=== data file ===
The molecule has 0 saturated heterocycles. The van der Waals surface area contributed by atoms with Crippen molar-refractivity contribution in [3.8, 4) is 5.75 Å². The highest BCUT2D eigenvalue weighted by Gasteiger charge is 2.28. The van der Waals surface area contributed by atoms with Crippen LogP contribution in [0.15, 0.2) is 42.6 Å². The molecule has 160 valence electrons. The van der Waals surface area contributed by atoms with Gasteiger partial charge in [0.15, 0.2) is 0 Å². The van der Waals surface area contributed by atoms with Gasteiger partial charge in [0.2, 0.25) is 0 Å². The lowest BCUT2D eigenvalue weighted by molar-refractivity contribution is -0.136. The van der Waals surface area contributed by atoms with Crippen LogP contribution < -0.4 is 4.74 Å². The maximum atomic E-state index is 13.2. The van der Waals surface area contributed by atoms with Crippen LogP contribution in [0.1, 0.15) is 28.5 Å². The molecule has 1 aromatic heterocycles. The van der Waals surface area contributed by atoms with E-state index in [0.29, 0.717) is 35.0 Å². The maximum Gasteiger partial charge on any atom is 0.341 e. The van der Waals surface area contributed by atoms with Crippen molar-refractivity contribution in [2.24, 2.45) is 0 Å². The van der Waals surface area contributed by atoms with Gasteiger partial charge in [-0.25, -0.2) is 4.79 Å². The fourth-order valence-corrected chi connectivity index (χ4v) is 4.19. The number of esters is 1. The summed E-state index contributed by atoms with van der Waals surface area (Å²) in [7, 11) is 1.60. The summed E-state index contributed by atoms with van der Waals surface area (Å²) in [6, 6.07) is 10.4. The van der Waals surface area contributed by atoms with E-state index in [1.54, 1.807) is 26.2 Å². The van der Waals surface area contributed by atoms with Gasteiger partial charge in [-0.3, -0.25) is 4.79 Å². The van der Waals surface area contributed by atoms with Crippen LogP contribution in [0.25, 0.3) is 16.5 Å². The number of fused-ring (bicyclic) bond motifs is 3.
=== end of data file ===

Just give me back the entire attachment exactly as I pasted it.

The molecule has 0 saturated heterocycles. The van der Waals surface area contributed by atoms with Crippen molar-refractivity contribution in [3.8, 4) is 5.75 Å². The highest BCUT2D eigenvalue weighted by Gasteiger charge is 2.28. The van der Waals surface area contributed by atoms with Crippen LogP contribution in [0.15, 0.2) is 42.6 Å². The molecule has 160 valence electrons. The van der Waals surface area contributed by atoms with Gasteiger partial charge in [0.15, 0.2) is 0 Å². The van der Waals surface area contributed by atoms with Gasteiger partial charge in [0.2, 0.25) is 0 Å². The lowest BCUT2D eigenvalue weighted by molar-refractivity contribution is -0.136. The van der Waals surface area contributed by atoms with Crippen LogP contribution < -0.4 is 4.74 Å². The maximum atomic E-state index is 13.2. The van der Waals surface area contributed by atoms with Crippen LogP contribution in [0.1, 0.15) is 28.5 Å². The molecule has 1 aromatic heterocycles. The van der Waals surface area contributed by atoms with E-state index in [0.29, 0.717) is 35.0 Å². The maximum Gasteiger partial charge on any atom is 0.341 e. The van der Waals surface area contributed by atoms with Crippen molar-refractivity contribution in [2.24, 2.45) is 0 Å². The van der Waals surface area contributed by atoms with Gasteiger partial charge in [-0.25, -0.2) is 4.79 Å². The fourth-order valence-corrected chi connectivity index (χ4v) is 4.19. The number of esters is 1. The summed E-state index contributed by atoms with van der Waals surface area (Å²) in [7, 11) is 1.60. The summed E-state index contributed by atoms with van der Waals surface area (Å²) in [6, 6.07) is 10.4. The van der Waals surface area contributed by atoms with E-state index in [1.54, 1.807) is 26.2 Å². The van der Waals surface area contributed by atoms with Gasteiger partial charge in [-0.3, -0.25) is 4.79 Å². The van der Waals surface area contributed by atoms with Crippen LogP contribution in [0.25, 0.3) is 16.5 Å². The number of fused-ring (bicyclic) bond motifs is 3.